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2018/2019  KAN-CBUSV1703U  Digital Work in the 21st Century (B )

English Title
Digital Work in the 21st Century (B )

Course information

Language English
Course ECTS 7.5 ECTS
Type Elective
Level Full Degree Master
Duration One Semester
Start time of the course Autumn
Timetable Course schedule will be posted at calendar.cbs.dk
Study board
BUS Study Board for BSc/MSc in Business Administration and Information Systems, MSc
Course coordinator
  • Mari-Klara Stein - Department of Digitalisation
Main academic disciplines
  • Human resource management
  • Information technology
  • Organization
Teaching methods
  • Face-to-face teaching
Last updated on 19-02-2018

Relevant links

Learning objectives
  • Describe and explain in detail the different elements of digital work, as discussed during the course
  • Based on a given case, identify, critically evaluate, and convincingly argue for the best combination of elements (technology, workforce, new ways of working, leadership) to design and develop a specific type of digital work arrangement
  • Reflect on the opportunities and threats that the proposed type of digital work arrangement may create and consider corresponding policy implications
  • Reflect and evaluate whether (and how) the proposed digital work arrangement enables broader digital business transformation (e.g., innovation, competitiveness)
Digital Work in the 21st Century:
Exam ECTS 7,5
Examination form Home assignment - written product
Individual or group exam Individual exam
Size of written product Max. 10 pages
Assignment type Case based assignment
Duration 7 days to prepare
Grading scale 7-step scale
Examiner(s) One internal examiner
Exam period Winter
Make-up exam/re-exam
Same examination form as the ordinary exam
The students will receive the same exam assignment, but a new given case (different from original exam case).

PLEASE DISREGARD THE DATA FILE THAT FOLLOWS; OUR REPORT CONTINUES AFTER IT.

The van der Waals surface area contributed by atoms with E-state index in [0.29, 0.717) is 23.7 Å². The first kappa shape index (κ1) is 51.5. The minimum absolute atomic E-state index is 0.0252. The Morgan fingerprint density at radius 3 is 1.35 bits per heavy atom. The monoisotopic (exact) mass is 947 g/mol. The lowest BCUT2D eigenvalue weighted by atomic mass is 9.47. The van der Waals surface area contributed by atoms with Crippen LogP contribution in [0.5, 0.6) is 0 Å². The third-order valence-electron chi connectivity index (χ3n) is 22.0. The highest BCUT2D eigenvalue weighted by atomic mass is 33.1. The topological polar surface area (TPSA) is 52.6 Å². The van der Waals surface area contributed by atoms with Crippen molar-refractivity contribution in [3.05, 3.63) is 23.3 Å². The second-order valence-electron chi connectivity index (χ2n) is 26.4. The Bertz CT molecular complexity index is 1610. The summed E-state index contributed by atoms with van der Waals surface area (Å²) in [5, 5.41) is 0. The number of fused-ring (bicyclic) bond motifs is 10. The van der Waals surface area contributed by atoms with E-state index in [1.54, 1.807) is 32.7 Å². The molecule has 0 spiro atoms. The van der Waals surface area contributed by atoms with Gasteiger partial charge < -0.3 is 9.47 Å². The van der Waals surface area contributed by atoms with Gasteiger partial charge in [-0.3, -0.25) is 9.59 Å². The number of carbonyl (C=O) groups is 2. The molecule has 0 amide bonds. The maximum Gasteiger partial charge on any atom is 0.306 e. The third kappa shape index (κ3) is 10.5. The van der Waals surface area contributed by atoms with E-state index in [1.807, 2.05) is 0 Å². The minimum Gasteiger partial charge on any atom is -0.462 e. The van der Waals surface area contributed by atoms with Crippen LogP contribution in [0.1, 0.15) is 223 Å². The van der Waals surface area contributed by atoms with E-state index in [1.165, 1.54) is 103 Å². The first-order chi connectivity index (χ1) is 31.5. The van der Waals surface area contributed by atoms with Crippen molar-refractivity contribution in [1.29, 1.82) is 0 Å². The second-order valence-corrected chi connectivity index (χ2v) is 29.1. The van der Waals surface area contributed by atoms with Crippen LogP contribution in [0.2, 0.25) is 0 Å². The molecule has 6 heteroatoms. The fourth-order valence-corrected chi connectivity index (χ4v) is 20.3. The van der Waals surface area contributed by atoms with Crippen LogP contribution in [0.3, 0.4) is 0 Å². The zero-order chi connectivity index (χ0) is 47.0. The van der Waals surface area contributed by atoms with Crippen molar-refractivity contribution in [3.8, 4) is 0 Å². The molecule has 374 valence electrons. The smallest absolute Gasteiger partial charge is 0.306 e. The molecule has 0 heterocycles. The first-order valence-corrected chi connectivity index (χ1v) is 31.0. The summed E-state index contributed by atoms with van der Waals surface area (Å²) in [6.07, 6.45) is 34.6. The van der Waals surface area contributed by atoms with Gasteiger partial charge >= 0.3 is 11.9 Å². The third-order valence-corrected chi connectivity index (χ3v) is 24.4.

Description of the exam procedure

The students will receive a given case that sets the scope for the exam assignment. The students will draft a plan for working with the case and receive feedback on their plan. The students will present their work-in-progress on the exam assignment towards the end of the course and receive further feedback. 

Course content and structure

This course is meant for students interested in understanding, designing, and managing digital work – with new forms of collaboration, engagement, and innovation to satisfy a digitally savvy workforce, thereby accelerating productivity and agility, as well as facilitating the broader digital transformation of business. The course will largely focus on information workers (‘white-collar’, creative and service jobs), but in the context of broader shifts in labour. Within the emphasis on information workers, we explore four inter-related elements of digital work: (1) Technologies of the digital work; (2) The digital workforce; (3) New ways of working and leadership; and (4) Work(place) transformation as an enabler of digital business. The technological environment that enables information sharing, collaboration, and communication is at the heart of digital work. The workforce is the second critical element of digital work. We will look at what makes the digitally savvy workforce tick and how the workforce of the future is changing with automation and algorithms. The third element of digital work is the various novel work practices. We will look at new ways of working and leadership that boost work-life flexibility, worker agility, and engagement. The fourth, and final, element we touch upon in this course relates to digital work as an enabler of broader, strategic digital transformations (e.g., in business models). Without internal agility, and an engaged workforce, externally-oriented digital transformations will be difficult to achieve. Throughout the course, we will also critically reflect on the observed trends in digital work and consider policy implications to mitigate potential negative consequences. For example, we will reflect on how digital work can be designed to best serve the basic human needs for autonomy, competence and belonging that ensure decent work as defined by the United Nations. We will also reflect on different options to protect new types of digital workers, such as crowdworkers, as well as the increasing need for organizational policy around privacy protection and workplace surveillance (in the guise of big data and analytics).